The FDA revoked an emergency use authorization for use of hydroxychloroquine sulfate and chloroquine phosphate as a COVID-19 treatment on June 15, 2020 based on FDA’s review of the scientific evidence.

Read more about this decision.

Last updated October 15, 2020
Source: U.S. Food & Drug Administrationlinks to external site

No. Products marketed for veterinary use, “for research only,” or otherwise not for human consumption have not been evaluated for safety or effectiveness and should never be used by humans. FDA is aware that chloroquine phosphate is marketed to treat disease in aquarium fish, but these products have not been evaluated by FDA to determine if they are safe, effective, properly manufactured, and adequately labeled. The agency continues to work with online marketplaces to remove these items, and many have been removed based on these efforts. Patients should not take any form of chloroquine unless it has been prescribed by a licensed health care provider. Chloroquine products also should not be given to pets or livestock unless prescribed by a veterinarian.

Last updated October 15, 2020
Source: U.S. Food & Drug Administrationlinks to external site

At this point, there are no vaccines or cures for COVID-19 available to the public, so you know that any claim to the contrary is false. In fact, the Federal Trade Commission has sent hundreds of warning letters to companies making false cure, treatment, or prevention claims. And more letters are on the way. If you see a product claiming to treat, cure, or prevent coronavirus, report it to the FTC at ftc.gov/complaint.

Last updated July 17, 2020
Source: Federal Trade Commissionlinks to external site

Currently, there are no FDA-approved products for the prevention or treatment of COVID-19. The FDA advises consumers to be beware of websites and stores selling products that claim to prevent, treat, or cure COVID-19. If you have a question about a product sold online that claims to treat, prevent, or cure COVID-19, talk to your health care provider or doctor.

Please report websites selling products with fraudulent claims about treatment or prevention of COVID-19. If you have experienced a bad reaction to a product sold with COVID-19 claims, report it to the FDA’s MedWatch Adverse Event Reporting program:

  • Complete and submit the report online; or
  • Download and complete the form (PDF), then submit it via fax at 1-800-FDA-0178.
  • Include as much information as you can about the product that caused the reaction, including the product name, the manufacturer, and the lot number (if available).

This consumer update and video can help you learn how to protect yourself and your family from fraud.

Last updated October 16, 2020
Source: U.S. Food & Drug Administrationlinks to external site

No. According to the FDA, there are currently no products or treatments available to the public that can prevent, treat or cure COVID-19. Some sellers may offer “treatments” in clinics or medical offices, including intravenous Vitamin C and D infusions, stem cell therapy, and immunity boosting shots. However, these are not FDA approved treatments. Any claims to the contrary are false. If you’re tempted to buy an unproven product or one with questionable claims, check with your doctor or other health care professional first.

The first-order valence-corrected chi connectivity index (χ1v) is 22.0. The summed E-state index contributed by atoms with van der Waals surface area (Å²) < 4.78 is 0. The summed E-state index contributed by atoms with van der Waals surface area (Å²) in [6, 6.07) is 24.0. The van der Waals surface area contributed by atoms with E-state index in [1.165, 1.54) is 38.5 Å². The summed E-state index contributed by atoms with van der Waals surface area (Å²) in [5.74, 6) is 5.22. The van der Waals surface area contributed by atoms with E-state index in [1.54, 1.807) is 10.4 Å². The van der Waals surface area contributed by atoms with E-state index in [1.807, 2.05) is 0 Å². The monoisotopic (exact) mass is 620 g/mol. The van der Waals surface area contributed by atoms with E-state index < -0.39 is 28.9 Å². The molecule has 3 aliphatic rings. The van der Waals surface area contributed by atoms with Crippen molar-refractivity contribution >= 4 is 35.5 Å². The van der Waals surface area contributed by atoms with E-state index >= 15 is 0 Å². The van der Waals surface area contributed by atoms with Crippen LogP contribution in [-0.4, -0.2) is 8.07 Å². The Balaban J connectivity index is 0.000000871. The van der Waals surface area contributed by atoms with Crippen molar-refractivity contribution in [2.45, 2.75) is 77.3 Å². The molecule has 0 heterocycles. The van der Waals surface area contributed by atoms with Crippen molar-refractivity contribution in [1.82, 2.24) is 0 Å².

Last updated August 12, 2020
Source: Federal Trade Commissionlinks to external site

No. Miracle Mineral Solution does not cure COVID-19 and has not been approved by the FDA for any use. The solution, when mixed, develops into a dangerous bleach which has caused serious and potentially life-threatening side effects. For more information, see: FDA warns consumers about the dangerous and potentially life threatening side effects of Miracle Mineral Solution and Danger: Don’t Drink Miracle Mineral Solution or Similar Products.

Last updated October 15, 2020
Source: U.S. Food & Drug Administrationlinks to external site

The FDA has established a cross-agency team dedicated to closely monitoring for fraudulent COVID-19 products. In response to internet scammers, the FDA has taken – and continues to take – actions to stop those selling unapproved products that fraudulently claim to prevent, treat, diagnose, or cure COVID-19. The FDA and the Federal Trade Commission (FTC) issue warning letters to companies and individuals that are unlawfully selling unapproved products with fraudulent COVID-19 claims.

The FDA also has taken enforcement action against certain sellers that continued to illegally market products for prevention or treatment of COVID-19.

Additionally, the FDA also has reached out to major retailers to ask for their help in monitoring online marketplaces for fraudulent COVID-19 products. You can report websites selling fraudulent medical products to the FDA through our website, by phone at 1-800-332-1088, or
email the FDA at FDA-COVID-19-Fraudulent-Products@fda.hhs.gov

Read more in the consumer update on fraudulent products.

Last updated October 16, 2020
Source: U.S. Food & Drug Administrationlinks to external site

DIY ventilator makers may request that their product be added to the Emergency Use Authorization (EUA) that FDA issued on March 24, 2020, to legally market the product in the U.S. Instructions on how to do so, and the criteria for ventilator safety, performance and labeling, may be found in the Letter of Authorization and Appendix A for the EUA related to ventilators, anesthesia gas machines modified for use as ventilators, positive pressure breathing devices modified for use as ventilators, ventilator tubing connectors, and ventilator accessories.

Last updated October 15, 2020
Source: U.S. Food & Drug Administrationlinks to external site